Regeneron made $6.7 billion in sales in 2018, with Eylea accounting for 60.7 percent of it. The majority of its sales came largely from partnerships with pharmaceutical behemoths Sanofi and Bayer HealthCare.
Regeneron announced fantastic news in April
Regeneron and Sanofi finished their collaborative Phase 3 cervical cancer trial for Libtayo early due to overwhelmingly positive results. The Independent Data Monitoring Committee (IDMC), a body of experts charged with evaluating the efficacy, scientific validity, and credibility of clinical trials, recommended that the trial be terminated early.
There is also some exciting news about Regeneron’s COVID-19 antibody cocktail. Its Phase 3 trial found that the lower 1,200 mg dose decreased the risk of hospitalization or death by 70%. Furthermore, the antibody mixture cut the length of symptoms by four days. This demonstrates comparable efficacy to its 2,400 mg dose, which has already earned FDA emergency use authorization (EUA).
In addition, Regeneron discovered that doses as low as 300 mg result in equal viral reductions for all patients dosed. Regeneron would be able to offer more drugs to people if lower doses show comparable effectiveness. And, since consumers usually do not pay for the quantity of the medication, but rather for the cure, this could result in increased sales.
Action to take: Regeneron Pharmaceuticals (REGN) is a buy up to $650 a share.
3. BioMarin (BMRN)
BioMarin was created in 1997 with the aim of developing therapies for a variety of genetic disorders using its patented enzyme technology.
Its first medication was approved in 2003. It’s called Aldurazyme, and it’s an enzyme replacement treatment for a condition known as Mucopolysaccharidosis (MPS I). MPS I is caused by a lack of a lysosomal enzyme, which prevents the body from removing waste and debris from its cells.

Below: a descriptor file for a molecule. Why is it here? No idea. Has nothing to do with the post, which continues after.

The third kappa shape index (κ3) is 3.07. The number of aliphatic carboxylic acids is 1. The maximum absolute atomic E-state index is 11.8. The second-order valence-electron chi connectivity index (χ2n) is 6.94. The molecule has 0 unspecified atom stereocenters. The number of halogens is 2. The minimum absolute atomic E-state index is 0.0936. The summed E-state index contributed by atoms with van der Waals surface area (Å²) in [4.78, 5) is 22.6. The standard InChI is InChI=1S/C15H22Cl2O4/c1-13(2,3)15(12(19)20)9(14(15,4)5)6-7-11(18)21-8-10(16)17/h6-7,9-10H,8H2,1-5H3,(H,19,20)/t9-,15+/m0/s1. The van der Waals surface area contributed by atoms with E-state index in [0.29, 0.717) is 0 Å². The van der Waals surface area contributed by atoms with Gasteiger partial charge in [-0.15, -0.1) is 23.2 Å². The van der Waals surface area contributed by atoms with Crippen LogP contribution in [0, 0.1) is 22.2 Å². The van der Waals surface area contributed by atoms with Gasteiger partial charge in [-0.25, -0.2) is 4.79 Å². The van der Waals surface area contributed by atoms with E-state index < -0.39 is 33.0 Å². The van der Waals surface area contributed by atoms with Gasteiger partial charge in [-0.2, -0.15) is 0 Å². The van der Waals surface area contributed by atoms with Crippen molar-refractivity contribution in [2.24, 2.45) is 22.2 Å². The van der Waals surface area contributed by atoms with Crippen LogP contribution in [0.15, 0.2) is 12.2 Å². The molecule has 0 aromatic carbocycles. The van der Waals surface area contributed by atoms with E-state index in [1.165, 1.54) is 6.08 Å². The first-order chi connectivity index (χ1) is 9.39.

BioMarin has since received FDA approval for six additional medications for the treatment of different genetic disorders.
Vimizim, BioMarin’s current bestseller, is the only enzyme replacement therapy approved for people with Morquio A, a genetic disorder that causes skeletal deformities and internal organ problems.
On March 20, the company published excellent updated data on Vosoritide at the Endocrine Society’s Annual Meeting
Vosoritide will be the first pharmacological treatment for achondroplasia, the most common form of excessive short stature (dwarfism) in humans. Achondroplasia affects approximately one in every 25,000 births worldwide.
The revised data from the Phase 3 extension analysis revealed that the benefits of Vosoritide lasted for more than two years. Patients on Vosoritide grew 1.4 centimeters faster per year than patients on the existing standard of care for achondroplasia.
Last month, BioMarin’s potential blockbuster drug Roctavian received positive news. Roctavian is a gene therapy used to treat Hemophilia A, a genetic condition that causes blood to not clot properly due to a lack of blood-clotting proteins.
The FDA designated Roctavian as a Regenerative Medicine Advanced Therapy (RMAT).
RMAT is a streamlined program designed to expedite the creation and analysis of regenerative medicine therapies such as Roctavian.
This classification contributes to Roctavian’s approval.
Roctavian has already shown its effectiveness. Its clinical trials have reduced the total number of bleeding episodes each year from 16.5 to none. This effect has lasted for three years.
The only treatment for Hemophilia A is Roctavian. The new standard of treatment only addresses symptoms. And Hemophilia A is a severe condition, with approximately 60% of cases classified as severe.
Vosoritide and Roctavian approvals are expected in 2021, making 2021 an exciting year for BioMarin. Following acceptance, shares would skyrocket.